Sunday, June 22, 2014

A Tale of Two Albums

The March/April 2014 issue of The Circuit (International Society of Worldwide Stamp Collectors) contains a very entertaining article by Emory Earl Toops titled “A Tale of Two Albums.” While the article is first and foremost a look at how the Minkus Master Global Album has evolved, using the author’s own collection that started with the 1958 edition compared with a 1967 edition, it also will remind many readers of their own stamp collecting journeys.

The most obvious differences between the two albums, Toops notes, are the changes in country names and boundaries. During this time period, this is perhaps most evident with the many former African colonies that became independent countrie. The author gives multiple examples of how this obviously vexed the album editors as they tried to fit all the new names in the alphabetization sequence.

The other major difference is how the editors attempted to squeeze in nine years of new issues while keeping the album to a single volume. The 1958 edition holds 56,000 stamps in 1320 pages. The 1967 edition has room for 65,000 stamps. According to the editors, this means that the 1958 edition held half of the worlds issues; the 1967, one third. Toops’ analysis shows that the editors maintained the single volume footprint “at the expense of earlier issues” as well as through simplification: for example, ignoring watermarks for some issues that had previously had dedicated spaces. One example of the author's analysis will have to suffice: “…Brazil’s pages in both albums [i.e., editions] were exactly the same until 1948 before severe editing occurred; after condensing the years 1948-54, the albums again resume parity in stamp display.”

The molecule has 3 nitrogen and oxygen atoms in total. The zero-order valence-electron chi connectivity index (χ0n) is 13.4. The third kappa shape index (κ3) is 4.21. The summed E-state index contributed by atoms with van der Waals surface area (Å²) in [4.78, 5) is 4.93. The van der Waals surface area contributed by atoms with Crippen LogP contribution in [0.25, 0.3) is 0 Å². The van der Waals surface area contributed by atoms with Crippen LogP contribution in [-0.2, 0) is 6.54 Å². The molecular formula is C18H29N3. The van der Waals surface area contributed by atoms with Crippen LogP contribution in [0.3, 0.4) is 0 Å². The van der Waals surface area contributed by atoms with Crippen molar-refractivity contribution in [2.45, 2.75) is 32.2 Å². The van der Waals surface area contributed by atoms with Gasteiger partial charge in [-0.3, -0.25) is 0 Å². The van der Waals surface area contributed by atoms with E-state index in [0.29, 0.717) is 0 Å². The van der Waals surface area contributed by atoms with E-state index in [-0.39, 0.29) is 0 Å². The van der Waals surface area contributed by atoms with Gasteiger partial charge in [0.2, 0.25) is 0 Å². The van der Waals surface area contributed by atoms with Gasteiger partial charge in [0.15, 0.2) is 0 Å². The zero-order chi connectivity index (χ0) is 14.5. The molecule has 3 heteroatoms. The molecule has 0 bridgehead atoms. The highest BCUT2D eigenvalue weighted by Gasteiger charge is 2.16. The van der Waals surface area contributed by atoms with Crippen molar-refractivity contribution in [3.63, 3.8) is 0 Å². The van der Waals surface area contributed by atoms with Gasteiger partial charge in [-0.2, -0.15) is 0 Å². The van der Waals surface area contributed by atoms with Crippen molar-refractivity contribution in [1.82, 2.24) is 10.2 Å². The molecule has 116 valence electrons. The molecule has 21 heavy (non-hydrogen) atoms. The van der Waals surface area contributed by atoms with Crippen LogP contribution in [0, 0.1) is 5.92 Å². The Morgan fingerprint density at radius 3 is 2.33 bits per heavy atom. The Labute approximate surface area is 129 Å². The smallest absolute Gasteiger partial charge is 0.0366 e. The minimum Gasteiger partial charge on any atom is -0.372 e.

As interesting as this is, what takes this article beyond the dry comparisons I do in my blog is that Mr. Toops shares through the lens of his albums how he came to collect via his father as a child and then continuing as an adult with his own children. I think this quote from the last paragraph of the article captures the flavor nicely:

“Tucked away in a volume of my Minkus Master Global Stamp Album is a picture of me and my father at our kitchen table, the album open in front of us, catalogue out and stamps on the table. I was about 13. Just a few years ago, I recreated the scene individually with both daughters…. My Master Global Stamp Album has traveled the world with me—to Iceland, Bahrain, Germany and the United Kingdom—and it is the one really tangible connection I have with my late father and the time we shared 'playing stamps of the world.'"

1 comment:

Jim said...

It sounds like a very interesting article on several levels. Perhaps I should join the society. :-)

I hope your move is going well, and you will be reunited with your albums soon.